Less well known is the Serpell Report, issued in 1982 (and the full text of which can be found at the Railways Archive). Serpell’s findings were almost totally ignored, all for the sake of a single suggestion buried deep in his report. In looking at ‘new network options,’ Serpell proposed an ‘Option A’, a plan for cuts that would have made Beeching’s eyes water. In total, some 84% of the existing network would be scrapped, leaving a grand total of 1,630 miles of railway (less than 10% of the pre-Beeching total). A bit more background, including a mention of the polemical 1957 book, Twilight of the Railways – What Roads They’ll Make! and the machinations of the virulently anti-rail and pro-road Railway Conversion League.
Related, consulation on station change and overhaul at Peckham Rye, courtesy of the AOC / the above image is from A Practical Treatise on Rail-roads and Interior Communication in General… and Tables of the Comparitive Value of Canals and Rail-Roads, 1825.
Behind the Facade, Witold Rybczynski on Poundbury (via Providence Journal): ‘[T]here is a lot more to Poundbury than meets the modernist critic’s jaundiced eye. The place is neither anachronistic, nor utopian, nor elitist. Nor is it a middle-class ghetto. In fact, Poundbury embodies social, economic, and planning innovations that can only be called radical.’ / The Homewood: A Modernist Masterpiece by Patrick Gywnne, at MidCentury Magazine / T-R-E-M-O-R-S, an architecture magazine / the Evolution Sale at Summers Place Auctions is a treasure trove of depressing Victorian taxidermy / 1970 De Tomaso Mangusta Coupé.
After the Domino’s Drone, Amazon has seized the media initiative, ‘announcing’ Amazon Prime Air, the retail equivalent of a motor show concept car (looks great, sounds great, totally unavailable). Sure, start-ups exist, but cost, legislation and a host of other worries make this a good silly season story rather than a sure-fire future bet. More thoughts. Try also reading My week as an Amazon insider for a hefty dose of reality about the company’s pared-to-the-bone approach and the resulting human cost. We’re all complicit in this, in one way or another. Related, via tumblr, We attempted a drone delivery. See also introducing O.W.L.S (via).
‘The Mexican immigrant worker in New York is a perfect example of the hero who has gone unnoticed… The Mexican economy has quietly become dependent on the money sent from workers in the US.’ From Superheroes, a photographic series by Dulce Pinzon.
Other things. The subconscious overtones in The Tiger Who Came to Tea /old comics scrutinised and fetishized for their print quality at 4CP (Four colour process) / made on the Isle of Wight, the Enfield 8000 Thunderbolt, a forgotten electric car. See also the Zagato Zele / old images of abandoned Russian space shuttles / My Things (2001 – 2009), a dense photographic project by Hong Hao / art by Elizabeth Harbour / the Blank Tape Gallery / the above image comes from this superb flickr stream.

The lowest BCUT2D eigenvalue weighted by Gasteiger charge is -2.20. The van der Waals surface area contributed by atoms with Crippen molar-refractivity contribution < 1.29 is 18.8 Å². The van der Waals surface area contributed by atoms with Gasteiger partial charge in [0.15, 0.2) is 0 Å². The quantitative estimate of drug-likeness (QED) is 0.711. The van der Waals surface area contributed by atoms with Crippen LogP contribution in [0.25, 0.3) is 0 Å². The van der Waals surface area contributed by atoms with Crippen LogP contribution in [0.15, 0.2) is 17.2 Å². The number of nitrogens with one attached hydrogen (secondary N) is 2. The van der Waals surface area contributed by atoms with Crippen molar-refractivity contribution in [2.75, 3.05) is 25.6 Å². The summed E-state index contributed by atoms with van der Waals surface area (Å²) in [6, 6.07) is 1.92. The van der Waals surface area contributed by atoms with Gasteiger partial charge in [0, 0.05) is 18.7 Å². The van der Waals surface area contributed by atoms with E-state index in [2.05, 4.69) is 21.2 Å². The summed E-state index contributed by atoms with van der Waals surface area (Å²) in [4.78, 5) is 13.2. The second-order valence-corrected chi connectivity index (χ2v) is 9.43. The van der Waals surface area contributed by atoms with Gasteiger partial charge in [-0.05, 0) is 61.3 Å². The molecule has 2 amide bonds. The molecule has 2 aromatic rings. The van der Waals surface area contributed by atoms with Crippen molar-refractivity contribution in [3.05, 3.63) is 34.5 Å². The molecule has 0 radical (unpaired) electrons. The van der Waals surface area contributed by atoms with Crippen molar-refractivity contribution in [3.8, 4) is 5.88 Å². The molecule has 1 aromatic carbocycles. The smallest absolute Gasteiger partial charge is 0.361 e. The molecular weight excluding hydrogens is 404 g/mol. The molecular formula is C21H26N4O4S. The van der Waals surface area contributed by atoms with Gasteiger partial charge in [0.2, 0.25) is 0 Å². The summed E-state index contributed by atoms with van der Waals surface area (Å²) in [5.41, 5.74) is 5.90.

The Tape Recorder and Synthesizer Ensemble (via MeFi), a self-recorded album (made on largely self constructed equipment) that lay dormant for several decades. See also the great Bedroom Cassette Masters series, now on its fourth volume. BCM began as an archival project, compiling forgotten demo tapes, but subsequently evolved:
I began to be approached by people who wanted to have their music on the compilation but who had not even been alive in the eighties. They were contemporary bedroom musicians, usually with a small collection of vintage analogue instruments and equipment who were committed to producing work using authentic vintage methods. So I had an idea: let them produce their music in-the-style-of lo-fi, cassette-based, bedroom-recorded demos and provide a short biography suggesting they had in fact been produced between 1980-89. They had to carefully date their recordings based on the manufacture dates of the vintage synths they were using to avoid any anachronisms and think of artistic motivation based on age, sex and geography.
Historical Remedies make homeopathic ‘First Aids for Active Lifestyles & Modern Stress’, including things called Stress Mints, Moon Drops (a sleep aid), and the rather more self-explanatory Calm Drops and PickUp Drops. Yet somehow HR has found itself with a class action lawsuit on its hands, with plaintiffs complaining that the company ‘has misrepresented Calm Drops, Moon Drops, and/or PickUp Drops as an effective treatment for anxiety, sleeplessness, and lack of energy, respectively.’ It’s all part of California’s ongoing attack on homeopathy (link from the Alliance for Natural Health, hence the alarmist wording). What puzzles us is how one proves homeopathy works? Should be one to watch.